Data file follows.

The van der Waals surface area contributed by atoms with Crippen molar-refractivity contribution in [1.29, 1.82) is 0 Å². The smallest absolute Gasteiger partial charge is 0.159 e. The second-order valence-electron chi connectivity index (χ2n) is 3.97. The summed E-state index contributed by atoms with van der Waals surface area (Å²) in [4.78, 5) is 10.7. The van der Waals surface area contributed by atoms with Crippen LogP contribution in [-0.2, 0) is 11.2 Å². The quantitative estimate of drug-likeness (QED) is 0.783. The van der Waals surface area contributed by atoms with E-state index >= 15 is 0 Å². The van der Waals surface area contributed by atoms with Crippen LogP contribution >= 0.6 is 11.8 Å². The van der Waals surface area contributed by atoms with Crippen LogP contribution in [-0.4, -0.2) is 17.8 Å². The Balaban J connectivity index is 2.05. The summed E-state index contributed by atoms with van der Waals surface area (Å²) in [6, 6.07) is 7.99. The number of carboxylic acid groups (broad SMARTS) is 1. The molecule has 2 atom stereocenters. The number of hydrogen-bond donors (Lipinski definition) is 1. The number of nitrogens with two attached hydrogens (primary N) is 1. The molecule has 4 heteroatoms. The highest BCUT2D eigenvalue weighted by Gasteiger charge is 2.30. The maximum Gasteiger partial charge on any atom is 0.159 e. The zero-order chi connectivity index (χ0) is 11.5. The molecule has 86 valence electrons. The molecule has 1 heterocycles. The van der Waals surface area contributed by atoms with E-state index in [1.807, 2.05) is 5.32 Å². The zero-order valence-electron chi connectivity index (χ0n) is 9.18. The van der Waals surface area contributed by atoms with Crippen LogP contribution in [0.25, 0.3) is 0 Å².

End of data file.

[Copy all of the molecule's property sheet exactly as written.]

The van der Waals surface area contributed by atoms with Crippen molar-refractivity contribution in [1.29, 1.82) is 0 Å². The smallest absolute Gasteiger partial charge is 0.159 e. The second-order valence-electron chi connectivity index (χ2n) is 3.97. The summed E-state index contributed by atoms with van der Waals surface area (Å²) in [4.78, 5) is 10.7. The van der Waals surface area contributed by atoms with Crippen LogP contribution in [-0.2, 0) is 11.2 Å². The quantitative estimate of drug-likeness (QED) is 0.783. The van der Waals surface area contributed by atoms with E-state index >= 15 is 0 Å². The van der Waals surface area contributed by atoms with Crippen LogP contribution >= 0.6 is 11.8 Å². The van der Waals surface area contributed by atoms with Crippen LogP contribution in [-0.4, -0.2) is 17.8 Å². The Balaban J connectivity index is 2.05. The summed E-state index contributed by atoms with van der Waals surface area (Å²) in [6, 6.07) is 7.99. The number of carboxylic acid groups (broad SMARTS) is 1. The molecule has 2 atom stereocenters. The number of hydrogen-bond donors (Lipinski definition) is 1. The number of nitrogens with two attached hydrogens (primary N) is 1. The molecule has 4 heteroatoms. The highest BCUT2D eigenvalue weighted by Gasteiger charge is 2.30. The maximum Gasteiger partial charge on any atom is 0.159 e. The zero-order chi connectivity index (χ0) is 11.5. The molecule has 86 valence electrons. The molecule has 1 heterocycles. The van der Waals surface area contributed by atoms with E-state index in [1.807, 2.05) is 5.32 Å². The zero-order valence-electron chi connectivity index (χ0n) is 9.18. The van der Waals surface area contributed by atoms with Crippen LogP contribution in [0.25, 0.3) is 0 Å².